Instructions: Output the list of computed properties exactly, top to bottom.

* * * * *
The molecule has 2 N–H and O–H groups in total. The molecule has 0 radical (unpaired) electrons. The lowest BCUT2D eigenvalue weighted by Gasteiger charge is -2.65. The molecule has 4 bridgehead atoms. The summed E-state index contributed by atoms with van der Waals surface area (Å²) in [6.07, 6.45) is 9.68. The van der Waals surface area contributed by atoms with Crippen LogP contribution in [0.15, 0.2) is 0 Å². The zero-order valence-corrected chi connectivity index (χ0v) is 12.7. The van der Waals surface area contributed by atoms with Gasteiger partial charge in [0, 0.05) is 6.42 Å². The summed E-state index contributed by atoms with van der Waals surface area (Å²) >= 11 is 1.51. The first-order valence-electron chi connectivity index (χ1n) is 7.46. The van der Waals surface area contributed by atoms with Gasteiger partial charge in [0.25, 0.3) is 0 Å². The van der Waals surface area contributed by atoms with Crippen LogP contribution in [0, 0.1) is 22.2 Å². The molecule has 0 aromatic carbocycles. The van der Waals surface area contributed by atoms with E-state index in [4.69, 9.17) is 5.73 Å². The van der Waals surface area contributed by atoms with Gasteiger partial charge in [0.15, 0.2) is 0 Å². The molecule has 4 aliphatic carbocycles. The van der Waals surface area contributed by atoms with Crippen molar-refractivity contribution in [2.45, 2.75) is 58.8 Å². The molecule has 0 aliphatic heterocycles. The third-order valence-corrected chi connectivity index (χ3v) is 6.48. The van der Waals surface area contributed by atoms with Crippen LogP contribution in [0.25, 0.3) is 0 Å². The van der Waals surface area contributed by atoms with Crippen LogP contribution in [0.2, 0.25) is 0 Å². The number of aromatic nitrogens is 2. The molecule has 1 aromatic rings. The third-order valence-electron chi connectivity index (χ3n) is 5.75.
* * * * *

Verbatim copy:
The molecule has 2 N–H and O–H groups in total. The molecule has 0 radical (unpaired) electrons. The lowest BCUT2D eigenvalue weighted by Gasteiger charge is -2.65. The molecule has 4 bridgehead atoms. The summed E-state index contributed by atoms with van der Waals surface area (Å²) in [6.07, 6.45) is 9.68. The van der Waals surface area contributed by atoms with Crippen LogP contribution in [0.15, 0.2) is 0 Å². The zero-order valence-corrected chi connectivity index (χ0v) is 12.7. The van der Waals surface area contributed by atoms with Gasteiger partial charge in [0, 0.05) is 6.42 Å². The summed E-state index contributed by atoms with van der Waals surface area (Å²) >= 11 is 1.51. The first-order valence-electron chi connectivity index (χ1n) is 7.46. The van der Waals surface area contributed by atoms with Gasteiger partial charge in [0.25, 0.3) is 0 Å². The van der Waals surface area contributed by atoms with Crippen LogP contribution in [0, 0.1) is 22.2 Å². The molecule has 0 aromatic carbocycles. The van der Waals surface area contributed by atoms with E-state index in [4.69, 9.17) is 5.73 Å². The van der Waals surface area contributed by atoms with Gasteiger partial charge in [0.15, 0.2) is 0 Å². The molecule has 4 aliphatic carbocycles. The van der Waals surface area contributed by atoms with Crippen molar-refractivity contribution in [2.45, 2.75) is 58.8 Å². The molecule has 0 aliphatic heterocycles. The third-order valence-corrected chi connectivity index (χ3v) is 6.48. The van der Waals surface area contributed by atoms with Crippen LogP contribution in [0.25, 0.3) is 0 Å². The van der Waals surface area contributed by atoms with Crippen LogP contribution in [0.2, 0.25) is 0 Å². The number of aromatic nitrogens is 2. The molecule has 1 aromatic rings. The third-order valence-electron chi connectivity index (χ3n) is 5.75.